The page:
(“Ad Turres”) Bosnia-Hercegovina, Yugoslavia.
By the Neretva river, near Čapljina.
Possibly the site can be identified with Ad Turres, a
station on the Roman road between Narona and Diluntum (Tab.Peut
The principal remains are Roman, dating from the last
half of the 3d c. A.D. and continuing in use through the
4th c. Fortification walls of opus mixtum enclose the
site on all four sides, forming a slightly iregular rectangle. Towers protect the walls at each corner and flank each of the three gates. A single rectangular tower projects from the middle of the SW wall. The space within
the walls is occupied by a residential area in the SW and
a work area in the N quarter. Adjoining the inside of
the NW, NE, and part of the SE walls is a row of small
cubicles with internal dimensions of about 4 m on a
side. These functioned either for storage or as sleeping
quarters for servants or soldiers. The residential area,
extending over the entire SW half of the complex, consists of a long row of rooms running the length of the SW wall. Its interior side, facing the center of the complex, is screened by a columnar portico. On the analogy
of the nearly contemporary palace of Diocletian at Split,
a long ambulatio was restored on the second story of
the residence along its entire SW side, lighted through
an arcade in the SW perimetral wall. The formal dining
and receiving rooms were also placed in the second
story behind the ambulatio.
The workyard contains, in addition to a storage shed
with dolia set into the ground, two rooms with hypocaust
floors (incorporated from an earlier building on the site)
and a large oil press. Parallel to the perimetral walls in
the E quarter stood an arcaded portico facing the work
The remains of an unfortified rectangular villa rustica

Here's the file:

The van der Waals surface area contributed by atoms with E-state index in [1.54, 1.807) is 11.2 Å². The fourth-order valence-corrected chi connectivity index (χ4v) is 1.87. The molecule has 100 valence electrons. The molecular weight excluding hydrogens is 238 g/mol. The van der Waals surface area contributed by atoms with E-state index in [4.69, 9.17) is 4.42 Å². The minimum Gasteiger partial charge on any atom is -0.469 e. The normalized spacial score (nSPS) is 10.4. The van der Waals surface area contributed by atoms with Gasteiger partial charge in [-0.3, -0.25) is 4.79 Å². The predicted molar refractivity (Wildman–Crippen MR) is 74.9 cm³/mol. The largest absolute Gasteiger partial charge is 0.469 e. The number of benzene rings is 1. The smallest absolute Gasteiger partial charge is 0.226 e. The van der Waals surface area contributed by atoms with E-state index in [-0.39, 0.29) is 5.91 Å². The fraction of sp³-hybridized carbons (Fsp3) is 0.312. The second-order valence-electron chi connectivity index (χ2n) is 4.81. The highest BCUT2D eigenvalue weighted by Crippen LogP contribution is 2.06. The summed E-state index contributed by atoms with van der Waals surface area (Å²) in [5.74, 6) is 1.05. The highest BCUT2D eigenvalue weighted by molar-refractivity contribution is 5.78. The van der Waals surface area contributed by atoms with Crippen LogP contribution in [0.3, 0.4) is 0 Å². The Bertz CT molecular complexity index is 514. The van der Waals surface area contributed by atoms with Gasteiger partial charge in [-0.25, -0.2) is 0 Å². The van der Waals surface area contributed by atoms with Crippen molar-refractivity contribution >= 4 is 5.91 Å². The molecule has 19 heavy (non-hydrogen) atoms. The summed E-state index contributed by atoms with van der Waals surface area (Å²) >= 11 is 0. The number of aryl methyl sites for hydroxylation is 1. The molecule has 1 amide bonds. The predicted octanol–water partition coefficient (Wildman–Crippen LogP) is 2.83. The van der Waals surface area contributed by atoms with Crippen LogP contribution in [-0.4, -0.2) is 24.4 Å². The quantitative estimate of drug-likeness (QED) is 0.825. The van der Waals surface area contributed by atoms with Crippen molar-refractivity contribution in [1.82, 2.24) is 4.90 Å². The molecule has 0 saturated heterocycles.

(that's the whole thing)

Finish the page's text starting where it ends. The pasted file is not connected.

of the 1st c. A.D., were found beneath the later complex.
During the 5th c., twin Christian basilicas were built over
the S end of the residential part of the villa. These buildings, representing the last phase of occupation of the site, face towards the W, and one of them contains a cruciform baptismal basin.
A building of the 4th c. has been variously interpreted
as a castrum, a palace or castle, or simply a fortified
villa or villa rustica. The building's connections with agriculture are obvious, but whether it was the center of a large private estate or formed part of the imperial properties in the regions administered from the palace
at Split, is still speculative.
Excavations were begun in the 19th c. and preservation of the walls and buildings have proceeded since 1948, but no detailed analysis of the finds have been published.
E. Dyggve, “Drei Paläste vom gleichen
Fassadentypus aus dem jugoslawischen Künstenland,”
Festschrift Karl M. Swoboda
(1959) 83-90; id., “Mogorilo Kastell oder Palast,” Akten des XI. internationalen
(1960) 131-37; id. & H. Vetters,
Mogorjelo. Ein spätantiker Herrensitz im römischen Dalmatien
(Schriften der Balkankommission. Antiquarische
; H. Vetters, “Zum Bautypus
Mogorjelo,” Festschrift für Fritz Eichler
I. Bojanovski, “Mogorjelo: Rimsko Turres,” Glasnik
Zemaljskog Muzeja u Sarajevo
, NS 24 (1969) 137-63I
M. R. WERNER